Great Mr. Nobody The (1941)
Directed by Benjamin Stoloff this unexpected gem features Eddie Albert in the title role. Known best for his supporting roles and later nominated for two Oscars (Roman Holiday (1953) & The Heartbreak Kid (1972)) Albert is the lead in this one which features several other career supporting actors who somehow were never recognized by the Academy of Motion Picture Arts & Sciences: Alan Hale John Litel Charles Trowbridge Paul Hurst John Ridgely Douglas Kennedy Billy Benedict and even Joe Devlin & Charles Halton who appear uncredited. Of course many also remember Albert for his numerous TV personas not the least of which was Oliver Douglas on Green Acres. After seeing this film however you’ll likely not forget his humble endearing “Dreamy” character nor the film itself. One is reminded of James Stewart’s “George Bailey” character but only in the sense that one man could touch so many lives through his selfless choices. Unlike It’s a Wonderful Life (1946) though this film has no fantasy sequence nor does the protagonist ever come to regret his choices preferring instead to remain anonymous for his sacrifices and expecting nothing else out of life except an opportunity to serve his fellow man.
Robert Smith (Albert) called Dreamy by his encouraging supporting co-worker & girlfriend Mary (Joan Leslie) works in the classified ads department of one of the three competing newspapers in the city. He dreams of sailing away with his friend “Skipper” Martin (Hale) with whom he’s saved just enough to do it. He gives his resignation letter and the news to Mary who’s disappointed but puts it on his boss John Wade’s desk anyway. Smith picks up his friend in his dilapidated automobile which they’ve valued at $150 the last of what they need to finally own the Viking the boat they’ve mortgaged. He takes the Skipper by his soon-to-former place of employment where Martin can’t wait to tell off his cranky old soon-to-be ex-boss (Halton). Unfortunately however Smith forgets to set the parking break and the two witness the car rolling off the dock and into the harbor. Since they can now no longer afford to quit the Skipper has to swallow his pride and take yet another tongue lashing insult from his current taskmaster while Smith rushes on foot to reclaim his resignation letter.
On his way into the newspaper offices building Smith runs into and briefly greets “Limpy” Barnes (Dickie Moore) a disabled boy who sells papers outside its entrance. Upon learning from Mary that she’d put his letter on Wade’s desk he rushes into the office to interrupt his boss (Litel) who’d been having a drink of whiskey just in time to retrieve the letter. We learn that Smith isn’t thought of very highly by his boss even though Dreamy thinks Wade a former Major in the armed services is “tops”. Mary is happy that Dreamy isn’t going anywhere too soon and the two go out on a date that evening. Their plans to go to a movie are interrupted when they witness a fire. When Smith sees a fire fighter who’d already rescued several children fall down he rushes into the burning building to save him. However it’s the fireman who carries the overcome Smith out and places him on the sidewalk.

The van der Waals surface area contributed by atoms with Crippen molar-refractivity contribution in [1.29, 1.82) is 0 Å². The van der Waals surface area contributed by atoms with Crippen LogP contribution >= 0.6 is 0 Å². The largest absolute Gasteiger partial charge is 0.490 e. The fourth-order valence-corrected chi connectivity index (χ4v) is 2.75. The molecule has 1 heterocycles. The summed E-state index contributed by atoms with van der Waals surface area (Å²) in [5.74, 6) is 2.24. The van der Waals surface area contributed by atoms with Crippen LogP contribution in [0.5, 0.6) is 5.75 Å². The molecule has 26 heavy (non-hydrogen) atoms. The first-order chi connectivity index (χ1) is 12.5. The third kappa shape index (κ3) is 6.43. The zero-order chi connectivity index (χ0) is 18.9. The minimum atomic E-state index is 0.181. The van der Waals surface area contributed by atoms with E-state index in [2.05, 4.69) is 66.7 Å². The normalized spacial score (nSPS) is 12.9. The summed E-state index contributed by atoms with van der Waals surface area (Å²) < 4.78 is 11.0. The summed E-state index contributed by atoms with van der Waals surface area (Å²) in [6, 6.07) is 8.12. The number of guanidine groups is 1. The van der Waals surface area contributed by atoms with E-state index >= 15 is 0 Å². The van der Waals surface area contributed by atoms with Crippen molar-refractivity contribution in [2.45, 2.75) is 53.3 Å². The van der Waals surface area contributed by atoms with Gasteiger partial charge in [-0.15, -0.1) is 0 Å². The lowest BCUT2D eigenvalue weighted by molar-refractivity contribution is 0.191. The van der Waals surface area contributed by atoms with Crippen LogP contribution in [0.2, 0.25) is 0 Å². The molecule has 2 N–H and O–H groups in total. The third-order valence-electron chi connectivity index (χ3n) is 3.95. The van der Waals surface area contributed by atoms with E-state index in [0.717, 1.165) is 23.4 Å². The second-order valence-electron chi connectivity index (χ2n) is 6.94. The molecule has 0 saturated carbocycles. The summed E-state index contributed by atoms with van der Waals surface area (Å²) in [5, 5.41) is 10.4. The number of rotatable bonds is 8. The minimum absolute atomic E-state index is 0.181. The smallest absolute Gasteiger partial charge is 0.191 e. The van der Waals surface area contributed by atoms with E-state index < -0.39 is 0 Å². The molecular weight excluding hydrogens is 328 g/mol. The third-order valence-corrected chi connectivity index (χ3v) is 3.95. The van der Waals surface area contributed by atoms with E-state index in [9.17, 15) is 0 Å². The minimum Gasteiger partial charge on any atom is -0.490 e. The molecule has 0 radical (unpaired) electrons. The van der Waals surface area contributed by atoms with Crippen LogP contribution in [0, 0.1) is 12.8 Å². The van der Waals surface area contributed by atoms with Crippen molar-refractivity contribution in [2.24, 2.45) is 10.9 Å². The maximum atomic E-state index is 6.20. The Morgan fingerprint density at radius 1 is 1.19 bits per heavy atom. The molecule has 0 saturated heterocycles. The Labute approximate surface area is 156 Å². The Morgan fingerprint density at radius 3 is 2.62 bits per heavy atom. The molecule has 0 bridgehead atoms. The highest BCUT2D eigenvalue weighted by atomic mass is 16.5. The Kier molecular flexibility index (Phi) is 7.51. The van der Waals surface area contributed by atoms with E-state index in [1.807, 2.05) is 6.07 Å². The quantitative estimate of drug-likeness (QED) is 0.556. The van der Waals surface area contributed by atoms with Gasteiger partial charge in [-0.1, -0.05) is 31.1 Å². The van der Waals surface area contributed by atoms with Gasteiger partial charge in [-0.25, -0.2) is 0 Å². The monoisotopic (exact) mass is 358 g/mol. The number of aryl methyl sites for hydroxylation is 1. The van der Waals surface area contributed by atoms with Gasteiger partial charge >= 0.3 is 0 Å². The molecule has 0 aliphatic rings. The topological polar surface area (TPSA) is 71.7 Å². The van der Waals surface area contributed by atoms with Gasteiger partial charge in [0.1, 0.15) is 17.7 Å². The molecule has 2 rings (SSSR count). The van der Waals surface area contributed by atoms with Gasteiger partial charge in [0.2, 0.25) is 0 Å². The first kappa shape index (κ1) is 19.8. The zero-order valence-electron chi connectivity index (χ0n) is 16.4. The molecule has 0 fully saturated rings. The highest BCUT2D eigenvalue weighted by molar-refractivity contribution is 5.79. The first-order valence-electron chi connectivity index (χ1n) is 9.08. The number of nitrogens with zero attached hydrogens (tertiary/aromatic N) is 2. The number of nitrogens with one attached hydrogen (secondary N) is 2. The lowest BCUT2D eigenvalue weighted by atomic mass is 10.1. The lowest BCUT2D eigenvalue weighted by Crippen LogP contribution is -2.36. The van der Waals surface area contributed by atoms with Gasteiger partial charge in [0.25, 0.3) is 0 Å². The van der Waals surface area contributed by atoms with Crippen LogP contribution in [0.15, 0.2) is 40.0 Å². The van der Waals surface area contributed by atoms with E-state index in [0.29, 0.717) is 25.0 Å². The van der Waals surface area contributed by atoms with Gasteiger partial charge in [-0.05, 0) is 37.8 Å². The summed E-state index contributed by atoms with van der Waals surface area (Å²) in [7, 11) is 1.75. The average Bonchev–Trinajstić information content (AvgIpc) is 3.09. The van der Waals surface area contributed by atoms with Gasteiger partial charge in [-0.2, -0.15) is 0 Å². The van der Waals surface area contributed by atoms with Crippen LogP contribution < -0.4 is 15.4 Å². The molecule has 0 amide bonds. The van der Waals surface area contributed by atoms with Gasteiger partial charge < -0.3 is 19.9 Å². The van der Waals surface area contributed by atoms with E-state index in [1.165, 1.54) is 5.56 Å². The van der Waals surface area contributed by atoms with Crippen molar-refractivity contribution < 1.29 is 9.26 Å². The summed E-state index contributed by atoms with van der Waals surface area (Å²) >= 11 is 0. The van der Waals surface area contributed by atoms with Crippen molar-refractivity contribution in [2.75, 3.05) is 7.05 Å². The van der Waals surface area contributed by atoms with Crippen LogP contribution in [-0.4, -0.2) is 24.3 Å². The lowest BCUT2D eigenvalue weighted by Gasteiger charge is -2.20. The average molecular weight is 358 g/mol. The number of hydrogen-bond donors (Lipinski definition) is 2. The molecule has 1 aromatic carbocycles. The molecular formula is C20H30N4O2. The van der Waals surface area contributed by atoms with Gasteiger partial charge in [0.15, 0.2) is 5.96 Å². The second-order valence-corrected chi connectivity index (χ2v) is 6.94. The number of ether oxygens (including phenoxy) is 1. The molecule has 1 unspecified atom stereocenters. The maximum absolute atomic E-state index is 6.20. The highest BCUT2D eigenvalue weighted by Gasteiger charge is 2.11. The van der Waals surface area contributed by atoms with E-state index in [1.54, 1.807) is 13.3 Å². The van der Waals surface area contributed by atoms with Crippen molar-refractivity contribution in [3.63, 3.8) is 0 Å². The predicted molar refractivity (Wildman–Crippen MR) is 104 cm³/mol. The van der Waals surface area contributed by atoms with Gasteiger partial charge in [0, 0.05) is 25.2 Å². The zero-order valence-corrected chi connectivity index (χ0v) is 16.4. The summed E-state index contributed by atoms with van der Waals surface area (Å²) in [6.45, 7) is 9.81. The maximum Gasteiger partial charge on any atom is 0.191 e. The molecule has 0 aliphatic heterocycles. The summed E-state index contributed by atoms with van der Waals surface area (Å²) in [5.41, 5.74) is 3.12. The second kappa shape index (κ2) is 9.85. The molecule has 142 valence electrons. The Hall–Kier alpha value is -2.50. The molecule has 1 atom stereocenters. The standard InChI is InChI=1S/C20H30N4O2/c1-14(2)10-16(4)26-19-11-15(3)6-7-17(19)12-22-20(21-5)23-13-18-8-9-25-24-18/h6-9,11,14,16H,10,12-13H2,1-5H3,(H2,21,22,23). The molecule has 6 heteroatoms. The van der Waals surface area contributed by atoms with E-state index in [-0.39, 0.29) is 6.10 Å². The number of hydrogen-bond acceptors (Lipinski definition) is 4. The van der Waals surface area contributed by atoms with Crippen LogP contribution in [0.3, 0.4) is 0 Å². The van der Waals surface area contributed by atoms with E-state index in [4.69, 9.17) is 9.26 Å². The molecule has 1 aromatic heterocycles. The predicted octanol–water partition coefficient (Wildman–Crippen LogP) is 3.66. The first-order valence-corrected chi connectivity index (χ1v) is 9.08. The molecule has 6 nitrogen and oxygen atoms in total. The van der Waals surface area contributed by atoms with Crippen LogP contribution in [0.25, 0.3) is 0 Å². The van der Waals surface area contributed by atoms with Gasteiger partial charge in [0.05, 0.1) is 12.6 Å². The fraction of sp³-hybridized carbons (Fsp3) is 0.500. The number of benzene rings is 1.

The next day at the newspaper offices a box is installed into which the employees are encouraged to submit circulation generation ideas for a possible (financial) bonus. Looking at the headlines of the paper in front of him Smith (who gave the story to reporter Ridgely) comes up with an idea to recognize heroes like the fireman O’Connor (Hurst) by giving them an award. Meanwhile a new young attractive executive William Amesworth (William Lundigan) who happens to be a descendant from the paper’s founder is introduced around the offices by Grover Dillon (Trowbridge). He is instantly attracted to Mary who works on the phone bank which receives the classified ads. When Wade reads Smith’s idea he adopts it as his own telling Amesworth who’s naturally impressed. Wade then tells Smith that someone else had submitted the very same idea earlier then gives his employee apparently the only “pat on the back” he ever has. While this seems to satisfy Dreamy just fine Mary is upset that he’s not willing to fight for his due credit. This happens twice more in the film. When Amesworth shows a public interest in Mary Smith seems to finally recognize what he’s got and against the advice of the Skipper who thinks all women are trouble pledges his love to Mary.
Another day Smith sees a man take a paper from Limpy’s stack without paying and stops him. There’s a brief scuffle and Smith’s hat falls into the street. When Limpy goes to retrieve it he’s hit by a car. Smith makes sure Limpy is taken care of eventually giving his apartment to Limpy and his family when without his income while he recovered they are evicted. This is the last straw for Skipper who had tolerated delays in their sailing plans due to Smith’s generosity which prevented them from ever getting over the hump on what they owed on their boat. So the Skipper leaves in a huff and rues the day he ever made plans with Smith. Meanwhile Smith tells Mary she is better off without him that he can’t afford to take her out anymore. Though he doesn’t tell her why it’s because he’s selling everything he owns (including his car to Devlin) to support Limpy’s family and even pay for an operation to “cure” his limp.
Smith’s selflessness continues until he crosses the line by helping the fired office boy (Benedict) get a new job from a yet to be printed want ad though Smith makes sure the salesman (Kennedy) gets his commission by paying it out of his own pocket. This eventually leads to Wade firing Smith. But never fear with help from Mary and the Skipper & O’Connor (sort of) a happy ending if not tearjerking like Frank Capra’s film is in order. In fact the very end of the film is perfect for our Dreamy given his character.